d) if liver leagage is issue and usually one also sees excessive dawn effect, metformin has now through its latest findings - not theory and blind othodoxy - stops excessive liver glucose release directly and outside the ampk cell glucose control chain. Unfortunately we have a class of folks who maintain there is no such thing as a liver leakage.

e) unfortunately, I would tread cautiosly here and seek alternative path to solving and not try and correct said party.

I wrote a book about my own trials recently cleaning up my type 2 mess after 26 years and grief encountered. There is amazing science out there carefully tucked out of site like finds from an Indiana Jones archeolgy find stuffed in the government warehouse.

See my book At the Precipice - Jim Snell and website

Best wishes and good luck and better health - do NOT give up early. I did and ended up fixing a bigger mess 26 years later.

I would also add that from a power perspective ; I would not:

a) send a letter or in writing; that becomes intractable and sets up for a fierce fight.

b) person in power has more power than you and can wreck havoc in your career.
The church will defend the choir member over outside comment, etc. I would not want to be dead rite in the graveyard.

c)ignore this part of said person, appreciate the good and accept your cure and needs lie on a different path. That is not easy and can be difficult.

good luck - best wishes.

My 20 year old type 1 son had a daily dose of rampiril added to his medication regime at the beginning of the year. He is slim, muscular, one of the fittest individuals that I know. He shuns all unhealthy foods. He exercises daily, plays hockey, rugby, runs, weight trains, resistance trains and the list of daily activity goes on. After 10 years of diabetes being told that he would have to take rampiril to protect both his heart and kidneys from less than optimal blood pressure results and repeated random urine tests that show too much urine albumin, he was devastated and felt like he'd somehow failed with his D care. The kid has excellent A1c's, he is highly attentive to the everyday management of his diabetes, he does not smoke, he does not drink. I cannot offer up one single piece of advice from a lifestyle point of view, or D care attentiveness, that he could change or do to make his health situation better than it is today. He would be very hurt if he were told what you were told by one of his professors. Those who think they are in the know, need to stop placing blame on the shoulders of those who are afflicted with life long chronic disease.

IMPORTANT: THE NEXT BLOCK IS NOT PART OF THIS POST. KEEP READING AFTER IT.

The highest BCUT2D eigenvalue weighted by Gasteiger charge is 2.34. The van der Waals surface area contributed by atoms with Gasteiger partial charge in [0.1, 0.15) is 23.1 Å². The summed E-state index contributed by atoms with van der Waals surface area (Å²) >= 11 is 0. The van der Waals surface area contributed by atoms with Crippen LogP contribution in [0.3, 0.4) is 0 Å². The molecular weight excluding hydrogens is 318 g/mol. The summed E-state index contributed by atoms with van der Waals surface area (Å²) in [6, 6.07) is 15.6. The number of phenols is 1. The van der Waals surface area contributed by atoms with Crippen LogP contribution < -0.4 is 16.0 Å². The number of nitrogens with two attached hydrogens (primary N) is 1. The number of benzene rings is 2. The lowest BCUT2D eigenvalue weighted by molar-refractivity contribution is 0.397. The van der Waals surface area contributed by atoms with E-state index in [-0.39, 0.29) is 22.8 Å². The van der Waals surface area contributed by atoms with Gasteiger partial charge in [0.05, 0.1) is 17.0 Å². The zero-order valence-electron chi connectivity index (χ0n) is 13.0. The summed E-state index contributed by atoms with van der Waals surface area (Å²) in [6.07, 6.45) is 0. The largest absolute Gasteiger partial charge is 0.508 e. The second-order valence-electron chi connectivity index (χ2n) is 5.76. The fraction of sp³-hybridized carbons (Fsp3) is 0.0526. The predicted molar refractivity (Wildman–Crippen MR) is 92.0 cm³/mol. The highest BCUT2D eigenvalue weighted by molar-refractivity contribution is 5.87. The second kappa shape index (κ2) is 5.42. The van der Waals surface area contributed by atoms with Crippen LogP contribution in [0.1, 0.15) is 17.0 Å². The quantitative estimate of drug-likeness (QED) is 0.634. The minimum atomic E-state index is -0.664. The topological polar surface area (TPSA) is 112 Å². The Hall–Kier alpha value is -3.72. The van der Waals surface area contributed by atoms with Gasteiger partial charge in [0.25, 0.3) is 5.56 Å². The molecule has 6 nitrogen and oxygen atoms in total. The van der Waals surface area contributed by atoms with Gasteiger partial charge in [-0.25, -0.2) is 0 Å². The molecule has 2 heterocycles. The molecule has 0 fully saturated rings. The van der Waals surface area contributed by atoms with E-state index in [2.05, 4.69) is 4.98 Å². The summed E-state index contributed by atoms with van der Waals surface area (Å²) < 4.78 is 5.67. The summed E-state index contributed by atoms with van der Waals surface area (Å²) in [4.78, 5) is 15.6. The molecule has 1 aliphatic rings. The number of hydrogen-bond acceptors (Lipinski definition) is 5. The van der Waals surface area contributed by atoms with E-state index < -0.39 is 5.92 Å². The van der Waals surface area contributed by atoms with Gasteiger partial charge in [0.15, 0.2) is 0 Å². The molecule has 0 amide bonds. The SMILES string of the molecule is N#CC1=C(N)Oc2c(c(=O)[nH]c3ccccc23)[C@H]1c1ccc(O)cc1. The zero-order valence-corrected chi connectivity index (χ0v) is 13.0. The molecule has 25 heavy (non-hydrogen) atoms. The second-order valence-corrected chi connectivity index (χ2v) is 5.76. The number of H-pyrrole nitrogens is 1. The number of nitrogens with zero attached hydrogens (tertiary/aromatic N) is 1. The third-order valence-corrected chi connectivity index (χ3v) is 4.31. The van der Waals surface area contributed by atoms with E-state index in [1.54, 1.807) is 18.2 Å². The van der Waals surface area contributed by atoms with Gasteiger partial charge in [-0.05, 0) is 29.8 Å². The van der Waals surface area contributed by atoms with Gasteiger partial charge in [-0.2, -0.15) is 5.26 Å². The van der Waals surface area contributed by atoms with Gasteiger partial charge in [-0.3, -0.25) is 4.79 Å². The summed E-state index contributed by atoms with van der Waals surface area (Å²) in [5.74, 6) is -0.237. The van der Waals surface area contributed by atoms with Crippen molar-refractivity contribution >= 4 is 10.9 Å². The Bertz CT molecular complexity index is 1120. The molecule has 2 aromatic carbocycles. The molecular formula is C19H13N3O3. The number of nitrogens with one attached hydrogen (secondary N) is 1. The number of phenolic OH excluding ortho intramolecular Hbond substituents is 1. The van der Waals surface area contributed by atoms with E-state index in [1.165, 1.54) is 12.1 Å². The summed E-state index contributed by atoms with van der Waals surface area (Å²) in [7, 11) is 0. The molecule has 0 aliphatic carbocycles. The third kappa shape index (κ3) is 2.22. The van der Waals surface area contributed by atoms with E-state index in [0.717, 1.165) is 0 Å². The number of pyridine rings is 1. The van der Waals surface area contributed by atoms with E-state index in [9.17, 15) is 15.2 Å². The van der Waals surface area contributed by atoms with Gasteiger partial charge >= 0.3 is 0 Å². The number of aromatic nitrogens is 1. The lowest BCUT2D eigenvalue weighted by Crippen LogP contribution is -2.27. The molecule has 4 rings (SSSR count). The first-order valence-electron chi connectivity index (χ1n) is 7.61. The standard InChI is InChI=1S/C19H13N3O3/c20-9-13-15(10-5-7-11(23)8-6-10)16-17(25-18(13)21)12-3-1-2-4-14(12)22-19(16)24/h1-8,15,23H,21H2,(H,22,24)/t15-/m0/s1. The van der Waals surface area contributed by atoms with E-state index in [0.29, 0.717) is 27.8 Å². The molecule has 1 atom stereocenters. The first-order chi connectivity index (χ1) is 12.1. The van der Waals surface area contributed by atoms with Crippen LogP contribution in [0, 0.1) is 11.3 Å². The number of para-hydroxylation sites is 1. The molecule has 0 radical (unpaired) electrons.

I can't send her this letter for a few reasons, the biggest including that I like her, that she knows who I am, and that I want her to write me a letter of recommendation in a few weeks.

However, I would like to give her the article posted here from the ADA.

The weirdest thing is, we had a very long conversation after class, about lots of things but one of those things was chronic diseases. I "explained", but I still don't think she got it.

It seems you have your answer. Whether she got it or not does not seem that important.

Somedays folks have to walk a way, spend a few days and later in the quiet may get it. At the moment and height of the discussion, other things may be being defended and the impact of the discussion has not registered yet.